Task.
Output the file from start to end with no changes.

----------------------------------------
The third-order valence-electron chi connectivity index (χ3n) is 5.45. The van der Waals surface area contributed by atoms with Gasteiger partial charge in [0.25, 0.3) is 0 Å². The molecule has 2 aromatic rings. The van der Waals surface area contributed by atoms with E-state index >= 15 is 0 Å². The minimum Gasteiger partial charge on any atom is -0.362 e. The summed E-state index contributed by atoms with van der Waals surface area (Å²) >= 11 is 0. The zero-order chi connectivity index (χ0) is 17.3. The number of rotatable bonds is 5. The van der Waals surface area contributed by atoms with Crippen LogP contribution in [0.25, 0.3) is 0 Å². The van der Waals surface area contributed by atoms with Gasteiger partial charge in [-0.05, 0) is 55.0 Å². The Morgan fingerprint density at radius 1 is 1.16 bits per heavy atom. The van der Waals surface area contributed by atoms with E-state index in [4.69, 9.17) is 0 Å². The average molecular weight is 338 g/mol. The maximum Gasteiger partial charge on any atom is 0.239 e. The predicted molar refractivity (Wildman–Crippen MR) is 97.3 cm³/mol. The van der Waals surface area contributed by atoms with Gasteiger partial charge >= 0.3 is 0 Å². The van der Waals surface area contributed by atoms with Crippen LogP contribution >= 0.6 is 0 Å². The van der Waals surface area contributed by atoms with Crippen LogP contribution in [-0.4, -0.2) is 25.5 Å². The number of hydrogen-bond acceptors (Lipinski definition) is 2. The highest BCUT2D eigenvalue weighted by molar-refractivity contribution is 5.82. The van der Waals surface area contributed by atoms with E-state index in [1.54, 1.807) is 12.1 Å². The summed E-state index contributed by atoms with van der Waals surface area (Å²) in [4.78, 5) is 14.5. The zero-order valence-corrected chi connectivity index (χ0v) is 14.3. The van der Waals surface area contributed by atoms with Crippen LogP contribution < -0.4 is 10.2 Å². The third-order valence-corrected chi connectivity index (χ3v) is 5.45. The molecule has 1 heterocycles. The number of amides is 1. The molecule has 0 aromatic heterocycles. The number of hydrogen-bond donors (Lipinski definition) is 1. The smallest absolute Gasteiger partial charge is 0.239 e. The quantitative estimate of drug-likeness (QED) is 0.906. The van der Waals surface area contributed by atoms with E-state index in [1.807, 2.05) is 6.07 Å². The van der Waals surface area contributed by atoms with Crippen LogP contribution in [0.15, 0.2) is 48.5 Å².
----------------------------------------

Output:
The third-order valence-electron chi connectivity index (χ3n) is 5.45. The van der Waals surface area contributed by atoms with Gasteiger partial charge in [0.25, 0.3) is 0 Å². The molecule has 2 aromatic rings. The van der Waals surface area contributed by atoms with E-state index >= 15 is 0 Å². The minimum Gasteiger partial charge on any atom is -0.362 e. The summed E-state index contributed by atoms with van der Waals surface area (Å²) >= 11 is 0. The zero-order chi connectivity index (χ0) is 17.3. The number of rotatable bonds is 5. The van der Waals surface area contributed by atoms with Crippen LogP contribution in [0.25, 0.3) is 0 Å². The van der Waals surface area contributed by atoms with Gasteiger partial charge in [-0.05, 0) is 55.0 Å². The Morgan fingerprint density at radius 1 is 1.16 bits per heavy atom. The van der Waals surface area contributed by atoms with E-state index in [4.69, 9.17) is 0 Å². The average molecular weight is 338 g/mol. The maximum Gasteiger partial charge on any atom is 0.239 e. The predicted molar refractivity (Wildman–Crippen MR) is 97.3 cm³/mol. The van der Waals surface area contributed by atoms with Gasteiger partial charge >= 0.3 is 0 Å². The van der Waals surface area contributed by atoms with Crippen LogP contribution >= 0.6 is 0 Å². The van der Waals surface area contributed by atoms with Crippen LogP contribution in [-0.4, -0.2) is 25.5 Å². The number of hydrogen-bond acceptors (Lipinski definition) is 2. The highest BCUT2D eigenvalue weighted by molar-refractivity contribution is 5.82. The van der Waals surface area contributed by atoms with E-state index in [1.54, 1.807) is 12.1 Å². The summed E-state index contributed by atoms with van der Waals surface area (Å²) in [4.78, 5) is 14.5. The zero-order valence-corrected chi connectivity index (χ0v) is 14.3. The van der Waals surface area contributed by atoms with Crippen LogP contribution < -0.4 is 10.2 Å². The third-order valence-corrected chi connectivity index (χ3v) is 5.45. The molecule has 1 heterocycles. The number of amides is 1. The molecule has 0 aromatic heterocycles. The number of hydrogen-bond donors (Lipinski definition) is 1. The smallest absolute Gasteiger partial charge is 0.239 e. The quantitative estimate of drug-likeness (QED) is 0.906. The van der Waals surface area contributed by atoms with E-state index in [1.807, 2.05) is 6.07 Å². The van der Waals surface area contributed by atoms with Crippen LogP contribution in [0.15, 0.2) is 48.5 Å².